On top of a hill overlooking the River Lune stands Lancaster Castle and its distinguished neighbor, the priory church. At one time, this site was occupied by a Roman fort. Lancaster, following the arrival of the Normans, became part of the estate that was granted to Roger de Poitou. The first castle was likely his foundation.
In the year 1265, the Lancaster castle became the main seat of all the powerful lords who came after, including Thomas, who became the ring leader of the opposition towards Edward II; Henry, and John of Gaunt, who became part of the duchy through marriage. After John of Gaunt’s son became Henry IV by seizing the throne in 1399, and the Duchy of Lancaster’s consequent union of the with the Crown, the castle became the administrative center of the Duchy since it began to decline as a home. The castle is still serving as a prison and courthouse, so it is a working castle.
In 1788-1823, Thomas Harrison mostly reconstructed the castle, designing it to meet the ever increasing requirements of the country’s courts. A series of buildings, such as the semi-circle Shire Hall, is on the west side. The towers and the phony curtain enclose an area that corresponds roughly with the bailey of medieval times, except where the prison juts out on the north side in a big arc.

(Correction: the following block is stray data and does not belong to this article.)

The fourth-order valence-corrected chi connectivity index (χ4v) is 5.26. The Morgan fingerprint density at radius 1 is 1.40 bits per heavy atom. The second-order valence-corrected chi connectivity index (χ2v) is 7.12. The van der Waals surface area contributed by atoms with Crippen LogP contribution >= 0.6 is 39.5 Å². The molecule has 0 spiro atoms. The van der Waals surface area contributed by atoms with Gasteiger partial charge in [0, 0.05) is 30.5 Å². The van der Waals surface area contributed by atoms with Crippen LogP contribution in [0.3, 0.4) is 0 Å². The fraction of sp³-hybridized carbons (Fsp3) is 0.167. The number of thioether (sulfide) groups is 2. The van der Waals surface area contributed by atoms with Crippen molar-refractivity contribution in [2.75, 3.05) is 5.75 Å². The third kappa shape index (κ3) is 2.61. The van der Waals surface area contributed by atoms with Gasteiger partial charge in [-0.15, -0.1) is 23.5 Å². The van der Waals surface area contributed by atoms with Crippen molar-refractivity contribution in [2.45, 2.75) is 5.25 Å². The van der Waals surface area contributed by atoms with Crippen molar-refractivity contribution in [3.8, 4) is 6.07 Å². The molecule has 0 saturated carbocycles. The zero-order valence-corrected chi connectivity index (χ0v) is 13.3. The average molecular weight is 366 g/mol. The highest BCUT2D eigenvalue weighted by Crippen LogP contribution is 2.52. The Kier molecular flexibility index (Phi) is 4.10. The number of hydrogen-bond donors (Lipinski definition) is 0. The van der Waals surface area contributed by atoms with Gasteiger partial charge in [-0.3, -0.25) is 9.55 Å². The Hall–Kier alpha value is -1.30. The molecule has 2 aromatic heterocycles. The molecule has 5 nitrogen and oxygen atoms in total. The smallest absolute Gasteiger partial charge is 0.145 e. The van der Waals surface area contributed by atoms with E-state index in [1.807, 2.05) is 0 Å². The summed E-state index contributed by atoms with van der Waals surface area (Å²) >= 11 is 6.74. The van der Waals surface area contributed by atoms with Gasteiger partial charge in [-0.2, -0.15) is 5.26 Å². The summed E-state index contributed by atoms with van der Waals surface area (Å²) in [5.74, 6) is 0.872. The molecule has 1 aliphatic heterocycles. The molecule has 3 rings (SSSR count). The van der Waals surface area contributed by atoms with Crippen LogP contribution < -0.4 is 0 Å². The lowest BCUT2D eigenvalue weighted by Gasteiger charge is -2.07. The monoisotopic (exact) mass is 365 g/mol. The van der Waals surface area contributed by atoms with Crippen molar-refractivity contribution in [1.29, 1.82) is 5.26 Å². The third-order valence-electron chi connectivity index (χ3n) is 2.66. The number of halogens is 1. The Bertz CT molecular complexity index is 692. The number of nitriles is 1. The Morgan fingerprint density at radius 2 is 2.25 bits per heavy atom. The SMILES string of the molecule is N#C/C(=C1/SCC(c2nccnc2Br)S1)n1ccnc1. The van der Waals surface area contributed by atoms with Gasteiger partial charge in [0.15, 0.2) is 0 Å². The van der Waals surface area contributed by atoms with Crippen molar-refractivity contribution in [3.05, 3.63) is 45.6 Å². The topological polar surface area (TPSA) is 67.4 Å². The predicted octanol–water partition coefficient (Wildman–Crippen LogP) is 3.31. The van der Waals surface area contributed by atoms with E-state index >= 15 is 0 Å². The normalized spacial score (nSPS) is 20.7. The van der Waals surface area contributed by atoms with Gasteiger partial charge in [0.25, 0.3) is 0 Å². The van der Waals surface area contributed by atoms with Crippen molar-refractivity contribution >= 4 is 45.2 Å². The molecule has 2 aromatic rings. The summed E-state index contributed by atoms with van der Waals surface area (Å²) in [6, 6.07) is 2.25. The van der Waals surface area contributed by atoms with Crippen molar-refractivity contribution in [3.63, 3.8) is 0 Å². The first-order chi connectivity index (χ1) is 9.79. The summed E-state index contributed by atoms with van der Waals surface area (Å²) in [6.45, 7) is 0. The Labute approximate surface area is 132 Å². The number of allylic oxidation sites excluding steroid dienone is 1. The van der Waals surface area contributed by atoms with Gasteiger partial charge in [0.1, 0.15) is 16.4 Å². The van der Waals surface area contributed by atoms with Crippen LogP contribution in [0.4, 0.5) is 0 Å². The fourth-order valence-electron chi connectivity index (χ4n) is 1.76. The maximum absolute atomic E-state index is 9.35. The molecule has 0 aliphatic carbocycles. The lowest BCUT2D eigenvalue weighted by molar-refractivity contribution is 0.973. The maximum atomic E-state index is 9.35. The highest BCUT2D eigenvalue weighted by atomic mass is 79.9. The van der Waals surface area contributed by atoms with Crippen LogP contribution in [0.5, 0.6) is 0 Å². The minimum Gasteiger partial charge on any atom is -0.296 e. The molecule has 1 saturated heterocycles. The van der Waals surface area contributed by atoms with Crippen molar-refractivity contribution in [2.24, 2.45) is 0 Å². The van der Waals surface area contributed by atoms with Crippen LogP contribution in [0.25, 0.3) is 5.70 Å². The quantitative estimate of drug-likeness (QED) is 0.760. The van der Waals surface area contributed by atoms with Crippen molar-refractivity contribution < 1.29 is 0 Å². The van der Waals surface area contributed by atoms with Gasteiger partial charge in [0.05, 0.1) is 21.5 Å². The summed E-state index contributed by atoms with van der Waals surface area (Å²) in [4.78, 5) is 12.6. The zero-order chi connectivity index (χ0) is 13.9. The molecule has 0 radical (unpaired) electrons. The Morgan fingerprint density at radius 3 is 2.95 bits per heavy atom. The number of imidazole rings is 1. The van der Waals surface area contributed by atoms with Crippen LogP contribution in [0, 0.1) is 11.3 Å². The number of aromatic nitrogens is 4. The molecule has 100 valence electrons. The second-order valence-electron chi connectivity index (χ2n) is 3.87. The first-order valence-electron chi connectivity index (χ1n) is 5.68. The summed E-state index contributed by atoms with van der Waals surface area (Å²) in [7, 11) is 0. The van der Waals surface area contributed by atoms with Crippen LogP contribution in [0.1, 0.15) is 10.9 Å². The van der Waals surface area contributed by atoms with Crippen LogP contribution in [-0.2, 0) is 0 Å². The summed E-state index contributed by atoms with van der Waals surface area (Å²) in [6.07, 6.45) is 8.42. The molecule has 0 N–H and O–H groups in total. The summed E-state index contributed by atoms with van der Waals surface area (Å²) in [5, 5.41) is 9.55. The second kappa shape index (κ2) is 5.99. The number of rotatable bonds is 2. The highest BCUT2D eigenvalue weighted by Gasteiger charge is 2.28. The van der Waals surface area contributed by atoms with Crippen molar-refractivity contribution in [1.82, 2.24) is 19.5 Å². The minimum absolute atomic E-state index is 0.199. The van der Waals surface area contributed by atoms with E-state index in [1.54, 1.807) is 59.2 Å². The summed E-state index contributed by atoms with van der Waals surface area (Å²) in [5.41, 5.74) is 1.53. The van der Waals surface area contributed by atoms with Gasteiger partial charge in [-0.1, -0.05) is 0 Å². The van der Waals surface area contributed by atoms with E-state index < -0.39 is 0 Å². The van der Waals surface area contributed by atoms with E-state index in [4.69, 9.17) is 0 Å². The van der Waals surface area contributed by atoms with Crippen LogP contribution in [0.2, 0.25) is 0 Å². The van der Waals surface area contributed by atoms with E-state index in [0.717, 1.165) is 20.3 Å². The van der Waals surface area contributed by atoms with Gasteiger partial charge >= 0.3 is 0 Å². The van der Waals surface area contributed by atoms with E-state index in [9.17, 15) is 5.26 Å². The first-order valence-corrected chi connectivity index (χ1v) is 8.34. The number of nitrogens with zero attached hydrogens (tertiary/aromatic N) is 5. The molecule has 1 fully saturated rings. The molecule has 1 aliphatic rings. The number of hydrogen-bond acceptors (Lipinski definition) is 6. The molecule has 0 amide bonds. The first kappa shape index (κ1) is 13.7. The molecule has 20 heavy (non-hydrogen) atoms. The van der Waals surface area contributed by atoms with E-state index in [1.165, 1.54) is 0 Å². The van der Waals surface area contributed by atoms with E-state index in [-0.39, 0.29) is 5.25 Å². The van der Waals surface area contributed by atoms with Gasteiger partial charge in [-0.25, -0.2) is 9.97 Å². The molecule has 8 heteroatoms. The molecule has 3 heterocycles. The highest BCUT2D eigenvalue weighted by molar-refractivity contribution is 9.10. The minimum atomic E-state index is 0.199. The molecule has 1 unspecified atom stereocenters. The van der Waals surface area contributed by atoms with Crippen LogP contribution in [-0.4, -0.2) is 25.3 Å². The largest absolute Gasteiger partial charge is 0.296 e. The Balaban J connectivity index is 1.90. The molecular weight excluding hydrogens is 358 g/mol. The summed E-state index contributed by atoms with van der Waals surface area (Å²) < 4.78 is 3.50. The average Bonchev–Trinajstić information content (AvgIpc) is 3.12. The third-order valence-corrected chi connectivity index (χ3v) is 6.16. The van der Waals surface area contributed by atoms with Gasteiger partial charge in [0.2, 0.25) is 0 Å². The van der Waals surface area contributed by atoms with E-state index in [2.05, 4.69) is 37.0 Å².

Several important pieces of the medieval castle have fortunately been preserved. John of Gaunt’s Gate is one of the finest, and one of the most majestic English gatehouses of medieval times . It is a rather austere-looking and massive block as any prison entrance should be.
Machicolated parapet is in a continuous pattern around the head of the wall with the portcullis being preserved by the proportioned gateway. Inner turrets are carried by semi-octagonal towers above parapet level and flank it. Part of the Shire Hall complex is formed by the circular Hadrian Tower forms.